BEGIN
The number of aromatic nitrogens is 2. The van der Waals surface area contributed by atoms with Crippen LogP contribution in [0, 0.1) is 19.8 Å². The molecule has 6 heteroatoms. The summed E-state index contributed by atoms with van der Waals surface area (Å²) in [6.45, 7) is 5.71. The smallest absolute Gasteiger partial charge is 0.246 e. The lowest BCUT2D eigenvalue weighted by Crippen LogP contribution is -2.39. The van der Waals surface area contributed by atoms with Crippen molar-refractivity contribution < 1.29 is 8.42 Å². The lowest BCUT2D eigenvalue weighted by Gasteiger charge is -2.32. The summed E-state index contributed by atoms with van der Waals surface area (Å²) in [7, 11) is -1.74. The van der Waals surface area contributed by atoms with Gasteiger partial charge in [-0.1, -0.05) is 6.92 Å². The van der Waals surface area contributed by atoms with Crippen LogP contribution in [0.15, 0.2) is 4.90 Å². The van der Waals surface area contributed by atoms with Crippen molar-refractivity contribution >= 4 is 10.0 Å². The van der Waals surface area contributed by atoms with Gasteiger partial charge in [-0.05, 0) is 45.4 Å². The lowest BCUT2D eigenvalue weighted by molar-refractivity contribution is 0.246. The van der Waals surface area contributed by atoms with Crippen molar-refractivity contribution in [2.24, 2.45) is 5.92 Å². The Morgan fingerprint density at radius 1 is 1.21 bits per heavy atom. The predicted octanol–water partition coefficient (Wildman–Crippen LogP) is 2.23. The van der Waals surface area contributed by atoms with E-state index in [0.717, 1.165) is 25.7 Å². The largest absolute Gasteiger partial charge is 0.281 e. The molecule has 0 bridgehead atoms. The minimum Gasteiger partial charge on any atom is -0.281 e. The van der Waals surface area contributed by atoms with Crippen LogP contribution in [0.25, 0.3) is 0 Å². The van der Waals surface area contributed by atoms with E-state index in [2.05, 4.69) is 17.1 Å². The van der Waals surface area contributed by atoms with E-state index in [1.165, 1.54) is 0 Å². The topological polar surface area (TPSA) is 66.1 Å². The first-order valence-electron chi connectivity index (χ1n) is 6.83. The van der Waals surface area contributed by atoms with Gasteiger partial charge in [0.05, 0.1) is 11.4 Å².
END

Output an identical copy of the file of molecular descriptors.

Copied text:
The number of aromatic nitrogens is 2. The van der Waals surface area contributed by atoms with Crippen LogP contribution in [0, 0.1) is 19.8 Å². The molecule has 6 heteroatoms. The summed E-state index contributed by atoms with van der Waals surface area (Å²) in [6.45, 7) is 5.71. The smallest absolute Gasteiger partial charge is 0.246 e. The lowest BCUT2D eigenvalue weighted by Crippen LogP contribution is -2.39. The van der Waals surface area contributed by atoms with Crippen molar-refractivity contribution < 1.29 is 8.42 Å². The lowest BCUT2D eigenvalue weighted by Gasteiger charge is -2.32. The summed E-state index contributed by atoms with van der Waals surface area (Å²) in [7, 11) is -1.74. The van der Waals surface area contributed by atoms with Gasteiger partial charge in [-0.1, -0.05) is 6.92 Å². The van der Waals surface area contributed by atoms with Crippen LogP contribution in [0.15, 0.2) is 4.90 Å². The van der Waals surface area contributed by atoms with Crippen molar-refractivity contribution >= 4 is 10.0 Å². The van der Waals surface area contributed by atoms with Gasteiger partial charge in [-0.05, 0) is 45.4 Å². The lowest BCUT2D eigenvalue weighted by molar-refractivity contribution is 0.246. The van der Waals surface area contributed by atoms with Crippen molar-refractivity contribution in [2.24, 2.45) is 5.92 Å². The Morgan fingerprint density at radius 1 is 1.21 bits per heavy atom. The predicted octanol–water partition coefficient (Wildman–Crippen LogP) is 2.23. The van der Waals surface area contributed by atoms with E-state index in [0.717, 1.165) is 25.7 Å². The largest absolute Gasteiger partial charge is 0.281 e. The molecule has 0 bridgehead atoms. The minimum Gasteiger partial charge on any atom is -0.281 e. The van der Waals surface area contributed by atoms with Crippen LogP contribution in [0.25, 0.3) is 0 Å². The van der Waals surface area contributed by atoms with E-state index in [2.05, 4.69) is 17.1 Å². The van der Waals surface area contributed by atoms with E-state index in [1.165, 1.54) is 0 Å². The topological polar surface area (TPSA) is 66.1 Å². The first-order valence-electron chi connectivity index (χ1n) is 6.83. The van der Waals surface area contributed by atoms with Gasteiger partial charge in [0.05, 0.1) is 11.4 Å².